Hack your Habits for your Health
Everyone loves a shortcut. Unfortunately, when it comes to health, there’s no such thing. Habits are the building blocks of life: the things you do every day become who you are, and who you are determines what you do every day. Here are four ways to hack into that loop to harness your habits to improve and maintain your health. Whether these are sleep habits, eating and drinking habits, exercise habits, or habits to help you manage stress in your life, these hacks can help you be conscious of the patterns that already exist and can help you see how to change the patterns that don’t serve you.
Habits are powerful because they become mostly non-conscious. Once you’ve made a decision and instituted a habit, you’ve taken the work of decision making and thinking out of the equation, and you can use that energy elsewhere. To build some awareness around the habits that may be flying under the radar in your life, make a simple list of all the things you do in a day. Then evaluate that list by categorizing each activity as healthy, not healthy, and neutral. Choose one habit to focus on changing at a time, and remember that it takes at least 28 days to form a new habit, so give yourself time.
Your “Big Why” is the fuel for your overall motivation. One trick to hacking your habits is to change how you identify yourself. Instead of being someone who is TRYING to be healthy, try telling yourself that you ARE a person that makes healthy choices. When you are faced with a choice, ask yourself, “What would a healthy person do?” Choose affirmations that support that identity, and say them, out loud, to yourself every day.
Conserving energy is a biological imperative. It’s not lazy to seek the path of least resistance—it’s a natural response. With that in mind, spend some time thinking about your environment. What ways can you set up your environment to make it easier to perform good habits, and harder to perform bad ones? A quick example: if you keep your phone on your nightstand, it is harder to put it down by bedtime, and harder to avoid losing time scrolling in the morning. But if you keep your phone charging in the kitchen overnight, the temptation has been removed from your immediate environment. Preparing your environment to support your choices can be key to your success. Lay out your workout clothes the night before. Prep your veggies for a few days and have them front and center in your fridge. Fill a couple of glasses of water for yourself, or a large water bottle. Park at the far end of the parking lot so you have to walk further to get inside. Pay attention to your social environment as well, and choose friends who support you as you make changes. As you make it easier to make healthy choices in your environment, look at ways to make other choices harder. For example, don’t keep soda, chips, and candy on hand. If you don’t buy them regularly, you don’t have them to resist when the craving hits.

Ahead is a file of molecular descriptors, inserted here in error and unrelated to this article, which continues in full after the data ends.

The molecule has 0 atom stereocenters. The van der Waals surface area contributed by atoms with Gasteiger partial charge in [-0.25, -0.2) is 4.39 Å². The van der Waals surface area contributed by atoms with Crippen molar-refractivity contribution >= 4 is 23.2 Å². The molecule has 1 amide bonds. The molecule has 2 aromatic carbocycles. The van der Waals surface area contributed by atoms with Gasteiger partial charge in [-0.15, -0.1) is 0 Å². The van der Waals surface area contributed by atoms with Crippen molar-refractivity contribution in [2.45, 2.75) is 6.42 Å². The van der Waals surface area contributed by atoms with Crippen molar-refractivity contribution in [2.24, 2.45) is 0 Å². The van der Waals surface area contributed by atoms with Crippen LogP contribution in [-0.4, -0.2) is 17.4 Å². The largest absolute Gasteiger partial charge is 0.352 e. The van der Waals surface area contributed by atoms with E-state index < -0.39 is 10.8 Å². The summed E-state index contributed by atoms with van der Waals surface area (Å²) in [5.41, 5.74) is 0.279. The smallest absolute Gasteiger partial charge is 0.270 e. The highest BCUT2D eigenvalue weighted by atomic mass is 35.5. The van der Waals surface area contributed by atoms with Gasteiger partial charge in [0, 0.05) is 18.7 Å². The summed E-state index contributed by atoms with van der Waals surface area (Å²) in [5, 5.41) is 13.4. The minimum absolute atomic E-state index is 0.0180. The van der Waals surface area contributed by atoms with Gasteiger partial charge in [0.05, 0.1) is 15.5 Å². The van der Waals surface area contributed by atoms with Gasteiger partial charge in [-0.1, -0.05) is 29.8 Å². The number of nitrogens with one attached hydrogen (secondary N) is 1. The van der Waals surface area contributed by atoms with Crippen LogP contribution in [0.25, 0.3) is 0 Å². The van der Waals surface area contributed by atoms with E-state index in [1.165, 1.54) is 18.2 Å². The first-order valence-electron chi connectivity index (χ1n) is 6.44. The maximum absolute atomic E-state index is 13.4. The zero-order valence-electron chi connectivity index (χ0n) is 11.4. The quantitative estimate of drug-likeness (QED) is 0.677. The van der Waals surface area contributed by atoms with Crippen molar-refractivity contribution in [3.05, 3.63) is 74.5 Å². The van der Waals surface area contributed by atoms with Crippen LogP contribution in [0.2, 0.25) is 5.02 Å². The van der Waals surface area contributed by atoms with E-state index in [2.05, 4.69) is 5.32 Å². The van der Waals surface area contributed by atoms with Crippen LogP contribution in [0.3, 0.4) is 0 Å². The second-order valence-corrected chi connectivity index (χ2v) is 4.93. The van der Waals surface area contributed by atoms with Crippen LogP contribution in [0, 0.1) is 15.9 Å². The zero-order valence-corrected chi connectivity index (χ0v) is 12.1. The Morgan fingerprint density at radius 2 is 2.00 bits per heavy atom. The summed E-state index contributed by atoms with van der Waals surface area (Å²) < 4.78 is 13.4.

Habit stacking is attaching a new habit to an old habit in order to work it into your routine. If you’d like to drink more water, try stacking drinking a whole glass of water onto something you already do. For example, “I turn off my alarm, and then I drink a whole glass of water.” Fill your glass and set it by your alarm to prime your environment for success.
Try to pair something you need to do with something you want to do. If you love to watch Netflix, or scroll through your social media, set up an exercise station and only binge watch or scroll if you’re walking on the treadmill or spinning on your cycle. Try taking a walk with your significant other, to get some exercise and have a conversation.
To key to changing your habits is to start small, and to give it time. Choose something so small it seems silly NOT to do it, and build on that success. Often adding things into your life is easier than subtracting them. Instead of telling yourself you can’t drink as much coffee, try adding a glass of water, or a mug of herbal tea, in the morning. Choose one thing to start, one thing to stop, and take action today. For more detailed information about habits that promote health, check out the e-course Lifestyle Mastery for Health at drtracikiernan.com.